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KCI등재 학술저널

МОНГОЛ ХЭЛЭНД УУРЛАХ ХИЛЭГНЭХ ҮЙЛДЭЛ ИЛЭРХИЙЛЭХ НЬ

This brief article is a continuation of the author’s observations and research findings on verbal and non-verbal means of expressing the rather active and productive speech acts of laughter and smiling, fear, crying, and anger in Mongolian. In previous studies, the author attempted to analyze the basic qualities, specific semantic features, and means of expression, as well as their forms, structures, functions, and semantic peculiarities of the modern Mongolian speech acts of laughter and smiling, fear, and crying, based on Mongolian literary examples. Along this same vein, in this article, the author observes how these speech acts are expressed and how they are formed based on examples from the characters of the bestselling novel Tungalag Tamir by Ch. Lodoidamba, identifying and categorizing the features and distinctive traits, and the characters’ expressions of these three emotions based on specific events that happen in the story development. Based on the author’s attempt to identify the three highest frequency, relatively productive speech acts among the many forms of emotional states of the main characters and supporting characters in the above-mentioned selected literary work — i.e., laughter, fear, and crying — and their interrelationships, this article similarly studies the speech act of anger. This time, the primary objective is to expand the linguistic data expressing the features, methods of expression, usages, and forms. Based on the author’s previous research findings, multiplicity of verbs denoting ‘laugh’, ‘cry’, ‘fear’, and ‘anger’ in the Mongolian language have unique interrelationships, and form a major semantic field expressing human emotions, and can overlap with each other in specific contexts. The Mongolian speech act of anger is semantically broad in scope, and in terms of expression, it is comparatively productive, as it can be expressed with both analytical and synthetic linguistic methods with almost any level of language usage. Based on the above-mentioned considerations, the following points can be highlighted: - The speech act of anger, a major feature of Mongolian language speech acts, can be expressed at both the basic and peripheral levels, and is relatively productive. - This speech act is a productive action, which is expressed not only by phonetic means and usages, but also by non-linguistic factors and non-verbal usages. - Among the other speech acts, the speech act of anger is most closely related to fear and crying, to which it has both direct and indirect connections. This speech act has features which contrast with laughter, but if this speech act occurs because of fear, then it is an action leading to the speech act of crying.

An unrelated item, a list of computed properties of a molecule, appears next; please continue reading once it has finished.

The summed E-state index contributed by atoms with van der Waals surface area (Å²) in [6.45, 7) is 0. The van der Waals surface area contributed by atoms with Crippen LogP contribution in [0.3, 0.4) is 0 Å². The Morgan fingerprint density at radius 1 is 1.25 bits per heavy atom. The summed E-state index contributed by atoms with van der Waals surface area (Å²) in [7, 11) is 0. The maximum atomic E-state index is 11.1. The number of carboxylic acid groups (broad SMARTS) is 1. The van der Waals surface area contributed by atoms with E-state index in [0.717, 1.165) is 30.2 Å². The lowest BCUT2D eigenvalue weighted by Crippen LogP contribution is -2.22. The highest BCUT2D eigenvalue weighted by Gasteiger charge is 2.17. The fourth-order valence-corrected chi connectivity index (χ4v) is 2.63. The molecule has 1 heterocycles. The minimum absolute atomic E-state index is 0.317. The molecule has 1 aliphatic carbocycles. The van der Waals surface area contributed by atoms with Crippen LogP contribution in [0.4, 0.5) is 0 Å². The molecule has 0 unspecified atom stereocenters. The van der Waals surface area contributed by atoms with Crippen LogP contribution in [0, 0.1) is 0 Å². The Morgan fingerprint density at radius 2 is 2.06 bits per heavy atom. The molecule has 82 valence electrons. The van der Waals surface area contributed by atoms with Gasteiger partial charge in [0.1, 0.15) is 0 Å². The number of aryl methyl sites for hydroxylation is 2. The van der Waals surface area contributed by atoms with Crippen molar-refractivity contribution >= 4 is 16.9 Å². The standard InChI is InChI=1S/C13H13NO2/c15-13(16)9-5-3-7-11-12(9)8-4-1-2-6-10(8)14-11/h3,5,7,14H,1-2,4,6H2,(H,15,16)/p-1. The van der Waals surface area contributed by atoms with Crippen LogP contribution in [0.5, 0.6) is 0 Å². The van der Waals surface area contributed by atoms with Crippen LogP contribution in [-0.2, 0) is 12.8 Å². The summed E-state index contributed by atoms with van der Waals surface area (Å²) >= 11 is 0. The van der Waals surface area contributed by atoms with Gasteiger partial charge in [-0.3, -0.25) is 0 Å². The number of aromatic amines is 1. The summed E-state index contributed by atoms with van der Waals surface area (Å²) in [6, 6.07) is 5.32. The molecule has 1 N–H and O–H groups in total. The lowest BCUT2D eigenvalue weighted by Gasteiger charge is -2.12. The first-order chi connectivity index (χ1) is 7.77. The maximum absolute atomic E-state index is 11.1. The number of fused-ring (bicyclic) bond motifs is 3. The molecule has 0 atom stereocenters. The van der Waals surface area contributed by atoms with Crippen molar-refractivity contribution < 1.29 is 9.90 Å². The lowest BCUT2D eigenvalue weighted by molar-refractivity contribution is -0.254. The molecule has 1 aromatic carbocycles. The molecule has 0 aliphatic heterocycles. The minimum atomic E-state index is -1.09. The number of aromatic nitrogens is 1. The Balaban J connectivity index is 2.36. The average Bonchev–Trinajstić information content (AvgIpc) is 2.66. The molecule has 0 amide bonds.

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2. Товч дүгнэлт

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